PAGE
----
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Launching AI-driven Fraud Detection

Why hiring isn’t (always) the most cost-effective way to combat rising financial crime

Written by Andrew Davies

I spend a lot of time on the road talking to senior compliance experts at financial institutions worldwide. Over the last few months, one of the most common questions I’ve been asked is: ‘I think financial crime will rise this year. How can my organization prepare efficiently?’ 

Our global compliance survey for 2023 bears this out. 59 percent of firms are preparing for a rise in financial crime this year. At the same time, 99 percent are re-evaluating their risk appetite due to global economic uncertainty and the ongoing transformation of payments. Put together, this means many firms are being asked to do more with limited resources. 

In this article, I break down the three top challenges with the current approach many financial institutions are taking to this problem and recommend a better, faster course of action.

Challenge #1 – The compliance hiring market is white hot 

When asked how they plan to combat rising financial crime, 58 percent of firms said they intended to hire more compliance staff. Compliance leaders looking to hire in this market face substantial headwinds. The top concern for compliance and financial crime hiring managers is the insufficient technical or regulatory knowledge of candidates (70 percent), followed by salary expectations (53 percent), according to Barclay Simpson, a specialist recruitment firm. Such is the level of competition in the market, 96 percent of candidates say that, even with the high level of hiring manager concern about regulatory knowledge, they’re confident about their prospects. Barclay Simpson even reports some “extreme examples” in which candidates are receiving offers at 40 to 50 percent above their existing base. Put simply, firms trying to hire their way to a stronger compliance team better have deep pockets and a lot of patience.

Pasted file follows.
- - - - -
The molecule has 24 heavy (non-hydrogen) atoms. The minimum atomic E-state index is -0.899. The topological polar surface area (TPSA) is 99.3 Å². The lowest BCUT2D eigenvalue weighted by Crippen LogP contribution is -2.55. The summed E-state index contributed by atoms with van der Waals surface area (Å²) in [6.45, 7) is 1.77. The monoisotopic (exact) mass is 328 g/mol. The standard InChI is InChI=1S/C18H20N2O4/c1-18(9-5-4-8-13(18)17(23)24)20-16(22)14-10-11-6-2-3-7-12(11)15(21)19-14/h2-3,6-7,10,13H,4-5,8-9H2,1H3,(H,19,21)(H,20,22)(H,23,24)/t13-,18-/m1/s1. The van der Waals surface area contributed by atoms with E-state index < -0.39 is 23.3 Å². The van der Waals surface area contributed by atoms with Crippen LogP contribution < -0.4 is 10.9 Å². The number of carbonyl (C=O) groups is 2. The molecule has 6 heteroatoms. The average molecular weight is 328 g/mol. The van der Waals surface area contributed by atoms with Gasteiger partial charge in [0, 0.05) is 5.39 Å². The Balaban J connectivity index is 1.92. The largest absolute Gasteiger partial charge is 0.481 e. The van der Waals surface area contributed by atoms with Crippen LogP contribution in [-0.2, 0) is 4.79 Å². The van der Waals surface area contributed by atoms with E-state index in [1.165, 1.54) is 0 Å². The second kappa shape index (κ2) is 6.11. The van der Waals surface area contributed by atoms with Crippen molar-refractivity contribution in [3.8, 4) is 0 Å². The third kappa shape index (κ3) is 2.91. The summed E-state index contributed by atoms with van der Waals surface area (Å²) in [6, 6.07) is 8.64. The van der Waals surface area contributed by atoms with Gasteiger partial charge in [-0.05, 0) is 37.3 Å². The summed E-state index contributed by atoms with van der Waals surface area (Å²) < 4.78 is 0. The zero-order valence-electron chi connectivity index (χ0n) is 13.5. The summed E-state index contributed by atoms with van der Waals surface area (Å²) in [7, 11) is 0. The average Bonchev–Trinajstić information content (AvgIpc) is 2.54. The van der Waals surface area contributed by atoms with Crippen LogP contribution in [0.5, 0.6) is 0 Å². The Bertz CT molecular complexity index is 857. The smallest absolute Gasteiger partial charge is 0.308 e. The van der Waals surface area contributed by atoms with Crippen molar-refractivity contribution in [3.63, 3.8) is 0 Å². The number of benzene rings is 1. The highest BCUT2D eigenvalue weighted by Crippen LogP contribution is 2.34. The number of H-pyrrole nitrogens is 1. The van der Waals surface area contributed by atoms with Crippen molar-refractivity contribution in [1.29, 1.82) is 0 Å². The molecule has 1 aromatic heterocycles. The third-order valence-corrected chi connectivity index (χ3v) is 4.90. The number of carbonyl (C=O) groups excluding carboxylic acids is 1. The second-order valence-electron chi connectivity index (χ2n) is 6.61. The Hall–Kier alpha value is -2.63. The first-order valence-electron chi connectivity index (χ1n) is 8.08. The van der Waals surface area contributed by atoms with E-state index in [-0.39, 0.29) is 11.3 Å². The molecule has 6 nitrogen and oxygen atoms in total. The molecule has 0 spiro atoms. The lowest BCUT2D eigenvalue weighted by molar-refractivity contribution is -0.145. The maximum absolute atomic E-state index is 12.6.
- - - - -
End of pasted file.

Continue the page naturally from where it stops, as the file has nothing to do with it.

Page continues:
Challenge #2 – More analysts won’t solve data problems

Even in a cooler hiring market, simply bringing more staff on board won’t solve an organization’s problems. Global anti-money laundering (AML) fines surged by more than 50 percent in 2022, with banks alone – typically better staffed than many other financial institutions – stumping up more than $2 billion in penalties. At the root of the challenge is a data problem. When asked in our survey which area of their compliance function would be at risk in an audit, 46 percent cited data management. Firms I speak to are often overwhelmed by a data deluge their structures and processes are not set up to combat. Relevancy and coverage are major issues of growing concern. As a result, false positive rates are too high, and the quality of data available limits analysts’ ability to make smarter, faster decisions. Rising financial crime will bring with it more data, further pressuring firms’ existing resources and infrastructure.  

Challenge #3 – Financial crime is getting more complex